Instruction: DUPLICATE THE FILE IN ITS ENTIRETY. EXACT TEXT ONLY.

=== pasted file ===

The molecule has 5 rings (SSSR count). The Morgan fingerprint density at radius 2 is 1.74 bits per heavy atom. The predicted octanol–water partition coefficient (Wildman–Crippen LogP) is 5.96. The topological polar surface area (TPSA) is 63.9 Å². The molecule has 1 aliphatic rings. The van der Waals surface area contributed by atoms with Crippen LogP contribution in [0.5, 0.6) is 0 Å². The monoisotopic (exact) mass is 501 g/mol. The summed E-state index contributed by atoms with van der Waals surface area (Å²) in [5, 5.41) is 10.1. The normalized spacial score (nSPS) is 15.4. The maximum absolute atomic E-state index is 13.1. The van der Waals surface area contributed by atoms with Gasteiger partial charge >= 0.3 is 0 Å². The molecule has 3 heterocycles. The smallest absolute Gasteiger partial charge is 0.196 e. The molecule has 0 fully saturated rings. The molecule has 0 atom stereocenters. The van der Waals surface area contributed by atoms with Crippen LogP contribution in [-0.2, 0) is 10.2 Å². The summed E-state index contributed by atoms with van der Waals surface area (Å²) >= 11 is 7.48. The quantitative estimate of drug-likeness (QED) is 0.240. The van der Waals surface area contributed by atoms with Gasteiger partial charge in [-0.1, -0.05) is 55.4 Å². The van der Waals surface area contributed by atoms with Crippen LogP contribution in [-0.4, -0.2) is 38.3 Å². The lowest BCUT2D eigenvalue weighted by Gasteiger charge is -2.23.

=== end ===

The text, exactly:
The molecule has 5 rings (SSSR count). The Morgan fingerprint density at radius 2 is 1.74 bits per heavy atom. The predicted octanol–water partition coefficient (Wildman–Crippen LogP) is 5.96. The topological polar surface area (TPSA) is 63.9 Å². The molecule has 1 aliphatic rings. The van der Waals surface area contributed by atoms with Crippen LogP contribution in [0.5, 0.6) is 0 Å². The monoisotopic (exact) mass is 501 g/mol. The summed E-state index contributed by atoms with van der Waals surface area (Å²) in [5, 5.41) is 10.1. The normalized spacial score (nSPS) is 15.4. The maximum absolute atomic E-state index is 13.1. The van der Waals surface area contributed by atoms with Gasteiger partial charge >= 0.3 is 0 Å². The molecule has 3 heterocycles. The smallest absolute Gasteiger partial charge is 0.196 e. The molecule has 0 fully saturated rings. The molecule has 0 atom stereocenters. The van der Waals surface area contributed by atoms with Crippen LogP contribution in [-0.2, 0) is 10.2 Å². The summed E-state index contributed by atoms with van der Waals surface area (Å²) >= 11 is 7.48. The quantitative estimate of drug-likeness (QED) is 0.240. The van der Waals surface area contributed by atoms with Gasteiger partial charge in [-0.1, -0.05) is 55.4 Å². The van der Waals surface area contributed by atoms with Crippen LogP contribution in [-0.4, -0.2) is 38.3 Å². The lowest BCUT2D eigenvalue weighted by Gasteiger charge is -2.23.